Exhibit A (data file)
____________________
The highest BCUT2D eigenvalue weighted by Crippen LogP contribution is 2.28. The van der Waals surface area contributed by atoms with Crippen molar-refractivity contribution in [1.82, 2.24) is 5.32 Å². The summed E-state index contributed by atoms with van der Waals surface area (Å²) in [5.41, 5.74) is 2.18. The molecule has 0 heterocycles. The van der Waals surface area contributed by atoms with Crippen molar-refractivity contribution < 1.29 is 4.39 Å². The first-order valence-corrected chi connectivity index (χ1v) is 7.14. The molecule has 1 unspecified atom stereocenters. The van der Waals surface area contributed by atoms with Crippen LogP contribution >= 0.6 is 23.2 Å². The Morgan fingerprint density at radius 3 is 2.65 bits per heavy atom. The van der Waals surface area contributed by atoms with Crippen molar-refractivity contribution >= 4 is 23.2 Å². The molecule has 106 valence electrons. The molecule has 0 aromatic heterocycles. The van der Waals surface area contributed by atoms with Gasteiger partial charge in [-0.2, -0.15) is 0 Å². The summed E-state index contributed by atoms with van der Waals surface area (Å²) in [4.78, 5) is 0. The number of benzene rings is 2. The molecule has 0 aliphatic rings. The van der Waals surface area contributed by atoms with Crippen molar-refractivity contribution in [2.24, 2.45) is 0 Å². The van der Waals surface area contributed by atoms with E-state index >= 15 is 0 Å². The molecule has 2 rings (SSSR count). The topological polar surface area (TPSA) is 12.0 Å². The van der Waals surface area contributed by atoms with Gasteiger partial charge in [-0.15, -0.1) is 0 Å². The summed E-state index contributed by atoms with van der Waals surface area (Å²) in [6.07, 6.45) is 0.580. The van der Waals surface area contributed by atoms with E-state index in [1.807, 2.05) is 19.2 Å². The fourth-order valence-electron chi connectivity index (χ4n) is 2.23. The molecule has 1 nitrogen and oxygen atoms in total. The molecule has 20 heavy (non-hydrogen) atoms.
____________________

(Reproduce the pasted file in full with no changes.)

The highest BCUT2D eigenvalue weighted by Crippen LogP contribution is 2.28. The van der Waals surface area contributed by atoms with Crippen molar-refractivity contribution in [1.82, 2.24) is 5.32 Å². The summed E-state index contributed by atoms with van der Waals surface area (Å²) in [5.41, 5.74) is 2.18. The molecule has 0 heterocycles. The van der Waals surface area contributed by atoms with Crippen molar-refractivity contribution < 1.29 is 4.39 Å². The first-order valence-corrected chi connectivity index (χ1v) is 7.14. The molecule has 1 unspecified atom stereocenters. The van der Waals surface area contributed by atoms with Crippen LogP contribution >= 0.6 is 23.2 Å². The Morgan fingerprint density at radius 3 is 2.65 bits per heavy atom. The van der Waals surface area contributed by atoms with Crippen molar-refractivity contribution >= 4 is 23.2 Å². The molecule has 106 valence electrons. The molecule has 0 aromatic heterocycles. The van der Waals surface area contributed by atoms with Gasteiger partial charge in [-0.2, -0.15) is 0 Å². The summed E-state index contributed by atoms with van der Waals surface area (Å²) in [4.78, 5) is 0. The number of benzene rings is 2. The molecule has 0 aliphatic rings. The van der Waals surface area contributed by atoms with Crippen molar-refractivity contribution in [2.24, 2.45) is 0 Å². The van der Waals surface area contributed by atoms with E-state index >= 15 is 0 Å². The molecule has 2 rings (SSSR count). The topological polar surface area (TPSA) is 12.0 Å². The van der Waals surface area contributed by atoms with Gasteiger partial charge in [-0.15, -0.1) is 0 Å². The summed E-state index contributed by atoms with van der Waals surface area (Å²) in [6.07, 6.45) is 0.580. The van der Waals surface area contributed by atoms with E-state index in [1.807, 2.05) is 19.2 Å². The fourth-order valence-electron chi connectivity index (χ4n) is 2.23. The molecule has 1 nitrogen and oxygen atoms in total. The molecule has 20 heavy (non-hydrogen) atoms.